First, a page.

[¶12.] The U.S. Supreme Court settled on an objective definition of "good faith" because of the problems associated with a subjective interpretation.

Such a construction would deprive the legislation of sensible meaning, there probably being no convicted defendant who would not sincerely wish a Court of Appeals to review his conviction. Further, a subjective standard might suggest that only persons who, in good conscience, could insist on their innocence, are to be entitled to a review of their convictions without payment of costs.

Coppedge, 369 U.S. at 444-45, 82 S.Ct. at 920-21. Likewise, in the present context, most likely all prisoners sincerely desire an attorney to help discover and establish constitutional deprivations which may set them free. Therefore, a subjective interpretation of "good faith" would not effectively qualify "application," rendering "good faith" meaningless.

[¶13.] Even though South Dakota offers habeas petitioners greater protection than the federal scheme, this Court has an obligation to interpret statutes to grant meaning to all language. Wiersma v. Maple Leaf Farms, 1996 S.D. 16, ¶ 5, 543 N.W.2d 787, 789 ("We presume the Legislature never intends to use surplusage in its enactments, so where possible the law must be construed to give effect to all its provisions."). An objective interpretation, requiring a petition to be not frivolous before counsel must be appointed, prevents the "good faith" requirement of SDCL 21-27-4 from becoming meaningless. Therefore, an application is submitted in "good faith," pursuant to SDCL 21-27-4, when the petitioner alleges grounds for habeas relief that are not frivolous.

[¶14.] Those courts requiring a habeas petition be not frivolous before appointment of counsel is required agree that appointment of counsel is left to the discretion of the habeas court. "The appointment of counsel, in both state and federal collateral proceedings, is generally a matter left to the discretion of the court concerned." Cherry , 281 So.2d at 101. See also Wise v. State, 708 N.W.2d 66, 69 (Iowa 2006). Therefore, this Court reviews the habeas court's denial of requested counsel, and thus the determination of frivolity, for an abuse of discretion.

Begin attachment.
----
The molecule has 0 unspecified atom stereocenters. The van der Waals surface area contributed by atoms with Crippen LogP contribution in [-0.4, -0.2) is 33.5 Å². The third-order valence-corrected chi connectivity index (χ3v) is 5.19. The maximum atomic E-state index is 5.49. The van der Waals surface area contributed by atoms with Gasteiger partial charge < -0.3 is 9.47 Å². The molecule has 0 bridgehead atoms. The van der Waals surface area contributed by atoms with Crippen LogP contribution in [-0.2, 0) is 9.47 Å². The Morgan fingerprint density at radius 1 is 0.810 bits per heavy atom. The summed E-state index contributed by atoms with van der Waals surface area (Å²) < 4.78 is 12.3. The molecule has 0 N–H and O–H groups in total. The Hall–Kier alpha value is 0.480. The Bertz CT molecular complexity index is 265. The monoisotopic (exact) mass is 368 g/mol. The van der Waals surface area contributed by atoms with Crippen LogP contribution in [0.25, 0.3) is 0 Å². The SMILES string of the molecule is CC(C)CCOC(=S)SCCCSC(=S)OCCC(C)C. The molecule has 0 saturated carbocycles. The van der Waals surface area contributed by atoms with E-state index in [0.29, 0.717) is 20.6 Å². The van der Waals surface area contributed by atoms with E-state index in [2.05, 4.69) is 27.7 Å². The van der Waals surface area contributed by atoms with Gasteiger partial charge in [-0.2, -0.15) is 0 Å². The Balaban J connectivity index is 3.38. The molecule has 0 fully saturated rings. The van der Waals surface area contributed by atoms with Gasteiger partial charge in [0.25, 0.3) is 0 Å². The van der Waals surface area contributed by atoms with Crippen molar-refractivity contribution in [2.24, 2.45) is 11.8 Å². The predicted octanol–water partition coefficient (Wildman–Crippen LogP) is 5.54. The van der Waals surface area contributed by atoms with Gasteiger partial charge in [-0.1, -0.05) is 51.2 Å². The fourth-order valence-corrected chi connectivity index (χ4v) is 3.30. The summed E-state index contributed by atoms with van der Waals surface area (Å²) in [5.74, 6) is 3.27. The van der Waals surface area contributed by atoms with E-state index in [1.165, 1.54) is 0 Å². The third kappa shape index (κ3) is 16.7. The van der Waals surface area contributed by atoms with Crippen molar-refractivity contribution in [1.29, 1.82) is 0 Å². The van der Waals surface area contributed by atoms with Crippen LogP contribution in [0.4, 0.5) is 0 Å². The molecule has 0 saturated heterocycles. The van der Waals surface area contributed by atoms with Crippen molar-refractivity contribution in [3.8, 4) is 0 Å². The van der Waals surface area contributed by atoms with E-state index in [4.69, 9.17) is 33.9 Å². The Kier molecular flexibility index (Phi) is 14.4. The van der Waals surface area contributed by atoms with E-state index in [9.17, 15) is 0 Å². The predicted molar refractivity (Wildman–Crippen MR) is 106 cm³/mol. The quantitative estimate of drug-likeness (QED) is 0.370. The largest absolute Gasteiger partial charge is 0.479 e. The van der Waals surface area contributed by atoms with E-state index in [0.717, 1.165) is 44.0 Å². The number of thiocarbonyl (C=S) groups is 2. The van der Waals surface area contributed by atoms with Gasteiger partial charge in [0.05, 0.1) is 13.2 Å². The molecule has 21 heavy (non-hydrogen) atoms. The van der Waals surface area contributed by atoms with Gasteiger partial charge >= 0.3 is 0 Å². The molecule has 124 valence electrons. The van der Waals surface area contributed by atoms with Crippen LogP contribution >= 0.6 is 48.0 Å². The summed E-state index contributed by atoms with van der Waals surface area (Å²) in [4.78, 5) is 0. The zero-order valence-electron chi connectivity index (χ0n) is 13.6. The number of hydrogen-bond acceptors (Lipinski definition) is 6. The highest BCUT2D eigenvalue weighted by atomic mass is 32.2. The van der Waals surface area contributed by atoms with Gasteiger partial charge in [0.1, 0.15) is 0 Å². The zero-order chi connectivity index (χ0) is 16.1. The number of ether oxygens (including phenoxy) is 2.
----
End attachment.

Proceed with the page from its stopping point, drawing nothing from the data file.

[¶15.] Reed's petition for habeas corpus alleges ineffective assistance of counsel based upon his mental state at the time he pleaded guilty. Essentially, Reed argues his counsel gave him erroneous advice regarding pleading guilty in light of his mental status. Reed suggests that but for the erroneous advice of counsel he would not have pleaded guilty.

[¶16.] As pointed out by the habeas court, Reed completed competency treatment prior to pleading guilty. Upon completion of this treatment, the trial court held an evidentiary hearing regarding Reed's competency. Dr. Ramesh Somepalli, who treated Reed at the Human Services Center in Yankton, testified that Reed was competent to stand trial, able to understand the proceedings, and able to assist his attorney.

[¶17.] In order to establish ineffective assistance of counsel, Reed must overcome a strong presumption in favor of effective representation. See, e.g., Dillon v. Weber, 2007 S.D. 81, ¶ 7, 737 N.W.2d 420, 424. At the change of plea hearing, Reed testified that his pleas were free and voluntary. Reed also testified that the medication he was taking at the time of the change of plea helped him focus better. The habeas court did not abuse its discretion in deciding the issues raised in the petition for writ of habeas corpus were frivolous.

[¶18.] "Good faith," as that term is used in SDCL 21-27-4, is demonstrated when a petitioner raises any basis for habeas relief that is not frivolous. The habeas court did not abuse its discretion when it determined that Reed's petition, which did not proceed to a hearing, raised only frivolous allegations.*fn2 The order of the habeas court denying Reed habeas counsel and dismissing the petition for writ of habeas corpus is affirmed.

[¶19.] GILBERTSON, Chief Justice, and KONENKAMP, ZINTER, MEIERHENRY, and SEVERSON, Justices, participating.